The swampy nature of early Christchurch as captured by Dr Alfred Charles Barker in 1859 (Canterbury Museum)
A reminiscence of the gully . Press, 12 June 1902
Looking down Cashel Street towards Ballantynes (Te Papa)
once ran from the river south of Lichfield Street nearly to Cathedral Square
The land that is now central Christchurch/Ōtautahi was a swampy area, criss-crossed with streams flowing in and out of the Ōtākaro/Avon River. The 1850 town plan for Christchurch overlaid streets and sections over this area, which meant streams and gullies ran through sections of land intended for roads and buildings. For early inhabitants of Christchurch this not only presented a physical hazard, but also a health risk as water-borne diseases flourished in stagnant pools of water that formed in gullies and hollows.
The 1850 map shows us that two major flood channels ran through central Christchurch, running north and south of Cathedral Square. The northern channel was a flowing stream, whereas the southern channel was a dry gully that filled with water during floods and after rain.
When the Christchurch Municipal Council was established in 1862 it immediately recommended filling and levelling the streets, including filling gullies and hollows on private property. Much of the southern channel was filled in between 1862 and 1877.
The southern gully extended from the Ōtākaro/Avon River, near the church of St Michael and All Angels on Oxford Terrace. It ran through the block where the Justice and Emergency Precinct now stands and crossed Lichfield Street, running through to the corner of Colombo and Cashel Streets under Ballantyne’s. An early Christchurch settler recalled that in his youth a large pool formed behind Anderson’s Foundry, an engineering workshop, situated next-door to Ballantyne’s on Cashel Street. In winter this hollow would fill with water and children would float rafts across it!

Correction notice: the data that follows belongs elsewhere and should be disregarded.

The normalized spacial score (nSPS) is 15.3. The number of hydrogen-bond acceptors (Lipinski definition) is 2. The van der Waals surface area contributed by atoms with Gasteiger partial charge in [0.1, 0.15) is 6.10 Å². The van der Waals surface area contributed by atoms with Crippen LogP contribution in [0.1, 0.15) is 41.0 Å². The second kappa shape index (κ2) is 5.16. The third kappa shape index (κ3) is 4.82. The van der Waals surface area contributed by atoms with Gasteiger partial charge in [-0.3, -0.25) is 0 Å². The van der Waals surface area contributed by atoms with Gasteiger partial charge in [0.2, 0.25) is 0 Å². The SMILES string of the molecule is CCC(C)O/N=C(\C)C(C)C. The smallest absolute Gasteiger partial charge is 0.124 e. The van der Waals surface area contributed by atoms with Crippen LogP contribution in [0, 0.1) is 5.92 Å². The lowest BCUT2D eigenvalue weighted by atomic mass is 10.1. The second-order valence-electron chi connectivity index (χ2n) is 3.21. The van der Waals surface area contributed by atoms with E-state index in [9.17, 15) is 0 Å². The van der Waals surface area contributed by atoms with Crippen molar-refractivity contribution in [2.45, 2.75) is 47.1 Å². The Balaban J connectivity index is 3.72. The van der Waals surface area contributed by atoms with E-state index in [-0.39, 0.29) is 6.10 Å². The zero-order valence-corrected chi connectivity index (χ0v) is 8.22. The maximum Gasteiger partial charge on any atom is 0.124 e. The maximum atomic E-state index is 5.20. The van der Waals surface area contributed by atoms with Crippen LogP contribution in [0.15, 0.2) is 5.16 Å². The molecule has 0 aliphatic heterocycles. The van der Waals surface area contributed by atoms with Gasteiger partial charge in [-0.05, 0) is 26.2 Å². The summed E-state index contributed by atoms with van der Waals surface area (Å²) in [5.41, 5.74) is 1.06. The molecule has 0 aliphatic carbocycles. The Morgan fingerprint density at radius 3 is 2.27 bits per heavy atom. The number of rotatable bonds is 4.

Dunstable House (the premises for Ballantyne’s) was built in phases from 1854. Following the tragic Ballantyne’s fire of 1947, black moulding sand from Anderson’s Foundry was discovered at this site during the construction of the new building.
Part of the southern gully remains exposed today, just behind the bell tower at St Michael and All Angels.
Part of the southern channel was exposed during construction works for the Justice and Emergency Precinct in 2014. Archaeologists discovered that the gully was filled in during the nineteenth century with a variety of fill including domestic, commercial, and industrial refuse. During earthworks for the redevelopment of Ballantyne’s in 2018, another part of the gully was discovered. This was also filled in the nineteenth century with a variety of material, including a total of 1814 individual artefacts. This included metalworking refuse from Anderson’s Foundry, domestic artefacts and a large number of bottles for alcohol, condiments and pharmaceuticals.
Find out more
‘Christchurch Justice and Emergency Services Precinct Archaeological Report’, by Hamish Williams, Jessie Garland, and Rosie Geary Nichol, February 2017 (Authority No 2014/70eq)
‘Ballantyne’s Redevelopment, 43-47 Lichfield Street: Report on Archaeological Investigation’s by Hamish Williams, Lydia Mearns, and Clara Watson, June 2019 (Authority No 2017/746eq)
Gordon Ogilvie, Ballantynes, The Story of Dunstable House 1854-2004. J. Ballantynes & Co., 2014